Infinity Net: The Autobiography of Yayoi Kusama MOBI

Infinity Net: The Autobiography of Yayoi Kusama MOBI In , encouraged by Georgia O Keeffe, artist Yayoi Kusama left Japan for New York City to become a star By the time she returned to her home country in , she had established herself as a leader of New York s avant garde movement, known for creating happenings and public orgies to protest the Vietnam War and for the polka dots that had become a trademark of her work Her sculptures, videos, paintings, and installations are to this day included in major international exhibitionsAvailable for the first time in English, Infinity Net paints a multilayered portrait of this fascinating artist Taking us from her oppressive childhood in postwar Japan to her present life in the psychiatric hospital where she voluntarily stays and is still productive Kusama s autobiography offers insight into the persona of mental illness that has informed her work While she vibrantly describes the hallucinatory episodes she experiences, her tale is punctuated by stories of her pluck and drive in making her artistic voice heard Conveying the breadth and ambition of her own work, Kusama also offers a dazzling snapshot of s and s New York City and her encounters with its artists she collaborates with Andy Warhol, shares an apartment with Donald Judd, and becomes romantically entangled with Joseph Cornell Replete with the sense of the sheer necessity within an artist to create, Infinity Net is an energetic and juicy page turner that offers a glimpse into Kusama s exhilarating world


10 thoughts on “Infinity Net: The Autobiography of Yayoi Kusama

  1. Betsy roszkowiak Betsy roszkowiak says:

    If you re a fan of Yayoi Kusama, contemporary art, or just strong women in general, this is a great book It has been translated from its original Japanese version, so at times the writing is a bit rigid, but it s straightforward which is enjoyable in its own way, almost like a casual conversation I ve seen a few people on here complain about he self promotion and bragging in the book, which certai


  2. Shane Shane says:

    A concise and engrossing narrative of the life of one of today s greatest living artists who transformed a psychosomatic illness into art.I was drawn to the work of Yayoi Kusama when I visited one of her Infinity Rooms at the Art Gallery of Ontario recently I picked up her autobiography the same day at the art gallery s gift shop Repetition and Multiplication is her approach, whether it be the mirro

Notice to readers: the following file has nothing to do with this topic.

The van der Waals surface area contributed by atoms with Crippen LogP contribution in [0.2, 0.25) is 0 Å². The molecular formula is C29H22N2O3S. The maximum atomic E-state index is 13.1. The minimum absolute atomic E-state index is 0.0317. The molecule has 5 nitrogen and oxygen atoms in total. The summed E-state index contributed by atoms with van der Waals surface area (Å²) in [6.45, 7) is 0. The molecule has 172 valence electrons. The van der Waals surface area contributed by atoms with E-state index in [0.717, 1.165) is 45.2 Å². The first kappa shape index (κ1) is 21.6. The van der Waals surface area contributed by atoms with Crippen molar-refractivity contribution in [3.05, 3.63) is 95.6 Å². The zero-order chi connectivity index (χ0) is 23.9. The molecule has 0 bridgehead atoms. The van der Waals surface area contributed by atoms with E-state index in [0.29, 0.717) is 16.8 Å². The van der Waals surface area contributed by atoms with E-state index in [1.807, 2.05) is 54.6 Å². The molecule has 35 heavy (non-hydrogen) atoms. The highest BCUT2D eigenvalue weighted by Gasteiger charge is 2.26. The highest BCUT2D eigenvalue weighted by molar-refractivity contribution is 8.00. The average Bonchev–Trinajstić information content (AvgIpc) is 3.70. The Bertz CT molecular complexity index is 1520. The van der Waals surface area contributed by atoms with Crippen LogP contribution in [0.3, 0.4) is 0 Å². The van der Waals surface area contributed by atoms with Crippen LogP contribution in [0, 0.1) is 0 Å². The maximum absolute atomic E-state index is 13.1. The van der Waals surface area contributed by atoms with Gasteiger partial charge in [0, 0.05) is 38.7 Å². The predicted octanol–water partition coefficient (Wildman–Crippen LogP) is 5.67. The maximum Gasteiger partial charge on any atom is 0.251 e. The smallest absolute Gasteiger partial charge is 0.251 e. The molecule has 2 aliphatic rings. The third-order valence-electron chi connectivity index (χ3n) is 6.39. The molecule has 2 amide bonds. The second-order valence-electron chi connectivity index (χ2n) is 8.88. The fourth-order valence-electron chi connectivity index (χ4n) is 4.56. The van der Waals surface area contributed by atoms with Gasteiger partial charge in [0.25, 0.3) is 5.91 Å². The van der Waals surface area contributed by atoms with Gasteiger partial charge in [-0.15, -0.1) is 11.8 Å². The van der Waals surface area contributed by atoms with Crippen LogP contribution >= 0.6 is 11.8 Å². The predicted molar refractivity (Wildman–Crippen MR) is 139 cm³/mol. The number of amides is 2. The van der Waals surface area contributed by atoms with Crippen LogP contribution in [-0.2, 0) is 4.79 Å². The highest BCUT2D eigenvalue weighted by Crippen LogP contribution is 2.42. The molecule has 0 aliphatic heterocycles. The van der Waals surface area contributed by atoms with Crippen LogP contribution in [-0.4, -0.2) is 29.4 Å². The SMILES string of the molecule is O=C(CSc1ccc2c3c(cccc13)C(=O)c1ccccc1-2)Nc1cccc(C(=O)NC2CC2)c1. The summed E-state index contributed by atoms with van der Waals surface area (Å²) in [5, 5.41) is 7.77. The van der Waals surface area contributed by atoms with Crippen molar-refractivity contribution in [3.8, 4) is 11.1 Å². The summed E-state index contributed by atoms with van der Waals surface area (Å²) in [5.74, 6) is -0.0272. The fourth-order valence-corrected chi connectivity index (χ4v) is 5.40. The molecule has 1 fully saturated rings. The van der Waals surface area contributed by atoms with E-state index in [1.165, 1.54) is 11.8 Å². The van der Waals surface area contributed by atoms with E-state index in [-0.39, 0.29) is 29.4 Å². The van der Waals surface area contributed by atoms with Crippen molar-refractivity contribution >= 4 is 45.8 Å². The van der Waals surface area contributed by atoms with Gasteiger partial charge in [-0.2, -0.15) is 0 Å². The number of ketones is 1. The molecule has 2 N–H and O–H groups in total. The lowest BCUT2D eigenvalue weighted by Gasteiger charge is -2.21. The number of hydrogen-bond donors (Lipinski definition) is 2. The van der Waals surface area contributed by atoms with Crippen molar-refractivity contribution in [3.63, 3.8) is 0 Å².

3. Charlotte Charlotte says:

    An easy to read autobiography that spans across Yayoi s life With some elegant prose and lovely imagery, she details her life as a young Japanese artist making her way in New York I did struggle with her ego in this book, not one for great moments of humility or reflection on how she appeared to treat people As an artist myself, I wanted to knowabout how she used her art as a way to manage her mental


  4. Lily Joyce Lily Joyce says:

    If you re a Kusama fan I totally recommend hearing her own point of view I ve read a solid amount of stuff around her work and life in the art world, and this cleared up a lot of tales Also beautifully written, ofcourse.


  5. Andrea Andrea says:

    Beautiful spirit A life devoted to her art and self expression and seeing just how far she could go.


  6. Dhiyanah Dhiyanah says:

    I was introduced to Yayoi Kusama back in university, where my obsessive works were subtly likened to Kusama s process with repetition The first time I truly paid attention to her was two or three years ago Occasionally having read up on her, I bumped into one of her small pumpkins at an art fair It was green with black polka dots like growth, disease, dreams, and a glossy overlay that shrouded the object in


  7. Harley Harley says:

    Yayoi Kusama is an amazing artist and storyteller This book is her memoir of her life in art Growing up in Japan, she wanted to be an artist, but was discouraged by her mother She left Japan for the United States in her twenties and she became apart of the New York art scene during the 1950s and 1960s She became known for both her abstract art as well as her performance art In the 1970 s she returned to Japan


  8. Jenna Jenna says:

    I have been fascinated with Yayoi Kusama and her art since visiting two of her mirrored rooms at the Mattress Factory a few years ago Such a remarkable woman and artist, and this is a wonderful autobiography Yayoi writes beautifully, openly, unflinchingly about her life, her art, her mental illness, her dreams and aspirations Anyone interested in Yayoi Kusama will enjoy this book, and gain a broader understandi


  9. Sue Altman Sue Altman says:

    This is one of the strangest books I ve ever read and I ended up with a real love hate relationship with it I really liked the part about her art and especially about her relationships with other artists And it was fascinating from a mental health perspective But there was an awful lot of self promotion since she is such an esteemed artist, I wonder why she felt that necessary.


  10. MJ MJ says:

    Question what is the normal amount of times to cry while reading an autobiography, because I think I may have exceeded that amount This was incredible Incredible person, incredible artist, incredible message It reads less like an account of someone s life andlike having a cool conversation with an older relative about their wild life in their 20s, now that you re old enough to understand all the scandalizing stuff


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